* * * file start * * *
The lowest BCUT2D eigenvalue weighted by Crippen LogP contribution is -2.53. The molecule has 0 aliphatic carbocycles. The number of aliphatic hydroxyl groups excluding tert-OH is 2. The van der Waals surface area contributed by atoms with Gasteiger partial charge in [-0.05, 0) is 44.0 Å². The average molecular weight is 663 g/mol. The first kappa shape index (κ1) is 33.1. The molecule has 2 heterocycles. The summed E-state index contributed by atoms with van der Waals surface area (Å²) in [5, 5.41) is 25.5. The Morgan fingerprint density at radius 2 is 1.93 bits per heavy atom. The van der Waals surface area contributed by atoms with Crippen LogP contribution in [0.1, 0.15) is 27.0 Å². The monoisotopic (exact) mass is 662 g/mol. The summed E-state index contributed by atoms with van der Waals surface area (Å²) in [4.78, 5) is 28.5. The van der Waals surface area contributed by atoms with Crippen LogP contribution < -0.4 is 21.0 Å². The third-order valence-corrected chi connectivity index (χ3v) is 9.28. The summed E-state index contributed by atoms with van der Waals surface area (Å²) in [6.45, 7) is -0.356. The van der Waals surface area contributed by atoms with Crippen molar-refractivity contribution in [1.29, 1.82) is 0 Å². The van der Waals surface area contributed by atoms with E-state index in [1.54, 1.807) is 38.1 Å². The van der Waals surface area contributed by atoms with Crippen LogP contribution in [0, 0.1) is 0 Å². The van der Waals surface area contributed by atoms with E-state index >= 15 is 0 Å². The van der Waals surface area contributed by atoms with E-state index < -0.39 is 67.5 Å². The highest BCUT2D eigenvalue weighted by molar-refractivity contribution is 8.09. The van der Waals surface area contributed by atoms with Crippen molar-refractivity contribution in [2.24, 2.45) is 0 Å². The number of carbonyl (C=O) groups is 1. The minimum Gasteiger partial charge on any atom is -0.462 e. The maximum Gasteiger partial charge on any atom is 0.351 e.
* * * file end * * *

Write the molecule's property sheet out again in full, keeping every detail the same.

The lowest BCUT2D eigenvalue weighted by Crippen LogP contribution is -2.53. The molecule has 0 aliphatic carbocycles. The number of aliphatic hydroxyl groups excluding tert-OH is 2. The van der Waals surface area contributed by atoms with Gasteiger partial charge in [-0.05, 0) is 44.0 Å². The average molecular weight is 663 g/mol. The first kappa shape index (κ1) is 33.1. The molecule has 2 heterocycles. The summed E-state index contributed by atoms with van der Waals surface area (Å²) in [5, 5.41) is 25.5. The Morgan fingerprint density at radius 2 is 1.93 bits per heavy atom. The van der Waals surface area contributed by atoms with Crippen LogP contribution in [0.1, 0.15) is 27.0 Å². The monoisotopic (exact) mass is 662 g/mol. The summed E-state index contributed by atoms with van der Waals surface area (Å²) in [4.78, 5) is 28.5. The van der Waals surface area contributed by atoms with Crippen LogP contribution < -0.4 is 21.0 Å². The third-order valence-corrected chi connectivity index (χ3v) is 9.28. The summed E-state index contributed by atoms with van der Waals surface area (Å²) in [6.45, 7) is -0.356. The van der Waals surface area contributed by atoms with Crippen molar-refractivity contribution in [1.29, 1.82) is 0 Å². The van der Waals surface area contributed by atoms with E-state index in [1.54, 1.807) is 38.1 Å². The van der Waals surface area contributed by atoms with Crippen LogP contribution in [0, 0.1) is 0 Å². The van der Waals surface area contributed by atoms with E-state index >= 15 is 0 Å². The van der Waals surface area contributed by atoms with E-state index < -0.39 is 67.5 Å². The highest BCUT2D eigenvalue weighted by molar-refractivity contribution is 8.09. The van der Waals surface area contributed by atoms with Crippen molar-refractivity contribution in [2.24, 2.45) is 0 Å². The number of carbonyl (C=O) groups is 1. The minimum Gasteiger partial charge on any atom is -0.462 e. The maximum Gasteiger partial charge on any atom is 0.351 e.